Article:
Many politicians have gone through the statehouse doors over the past 150 years.
Abraham Lincoln made three visits to the Ohio Statehouse. His second stop was when he learned he had been elected president.
“He learned while visiting with the governor that the returns had come in, and that he indeed had been elected by the electoral college to become the 16th president,” historian Ed Lenz said.
While on that trip, Lincoln also posed for one of only two busts made during his presidency.
His third visit was more somber, 10TV’s Tracy Townsend reported.
“More than 50,000 people passed by to get one last look at the assassinated president,” Lenz said.
Lincoln’s body was transported through seven states before being taken back to his hometown of Springfield, Ill.
Lincoln was not the only assassinated president to be honored at the Ohio Statehouse, Townsend reported.
A statue of the 35th U.S. president William McKinley also stands at the statehouse.
“A collection was taken up by school children of Ohio for a monument to the late president,” Lenz said.
Other presidents and leaders from Ohio are depicted on the statue known as, “These Are My Jewels.”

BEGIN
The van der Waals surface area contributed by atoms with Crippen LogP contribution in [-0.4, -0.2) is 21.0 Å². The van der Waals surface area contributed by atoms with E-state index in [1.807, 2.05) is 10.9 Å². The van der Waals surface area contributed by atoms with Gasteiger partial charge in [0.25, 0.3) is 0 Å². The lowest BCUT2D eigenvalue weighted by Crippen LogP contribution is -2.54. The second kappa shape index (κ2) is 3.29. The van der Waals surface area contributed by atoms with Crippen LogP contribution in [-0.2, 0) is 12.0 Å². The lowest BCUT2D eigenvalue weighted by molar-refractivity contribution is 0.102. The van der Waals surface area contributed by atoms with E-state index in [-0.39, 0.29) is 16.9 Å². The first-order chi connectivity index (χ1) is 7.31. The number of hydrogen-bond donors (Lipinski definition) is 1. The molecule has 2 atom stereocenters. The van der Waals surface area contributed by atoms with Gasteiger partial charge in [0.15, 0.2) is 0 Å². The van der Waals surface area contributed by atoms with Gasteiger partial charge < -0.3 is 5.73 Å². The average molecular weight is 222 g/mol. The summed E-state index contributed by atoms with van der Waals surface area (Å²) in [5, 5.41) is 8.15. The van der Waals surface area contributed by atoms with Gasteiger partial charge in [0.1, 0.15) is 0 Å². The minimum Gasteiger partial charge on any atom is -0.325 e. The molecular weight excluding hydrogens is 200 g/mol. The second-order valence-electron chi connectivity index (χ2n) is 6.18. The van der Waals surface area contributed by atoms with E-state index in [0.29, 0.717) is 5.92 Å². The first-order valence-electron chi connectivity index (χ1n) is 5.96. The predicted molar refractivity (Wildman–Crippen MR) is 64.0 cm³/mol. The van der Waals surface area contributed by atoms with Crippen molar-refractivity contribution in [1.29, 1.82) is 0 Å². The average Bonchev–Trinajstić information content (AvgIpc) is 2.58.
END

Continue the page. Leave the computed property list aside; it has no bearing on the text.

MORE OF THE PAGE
Statehouse historian Chris Matheny said that the statue is made up of 13 tiles for the original 13 colonies and is surrounded by three rings.
“The first ring represents the territory Ohio used to be a part of,” Matheny rsaid.
The second and third rings represented the Louisiana Purchase and the Mexican-American War.
The statehouse was first modernized in 1888 when electric lights were added to the Supreme Court Room.
In the early 1900s, workers completed the statehouse annex, which later was connected to the main part of the statehouse by the atrium.
In the 1960s, work on a new office building for state workers, which would become the Rhodes Office Tower, was completed, and a parking garage was installed underneath the building.
The statehouse was and will remain for the people, Matheny said.
“The rotunda is the people’s room between all these branches of government,” Matheny said.
The statehouse offers free guided tours weekdays from 10 a.m. until 3 p.m. and on Saturdays and Sundays from noon until 3 p.m.
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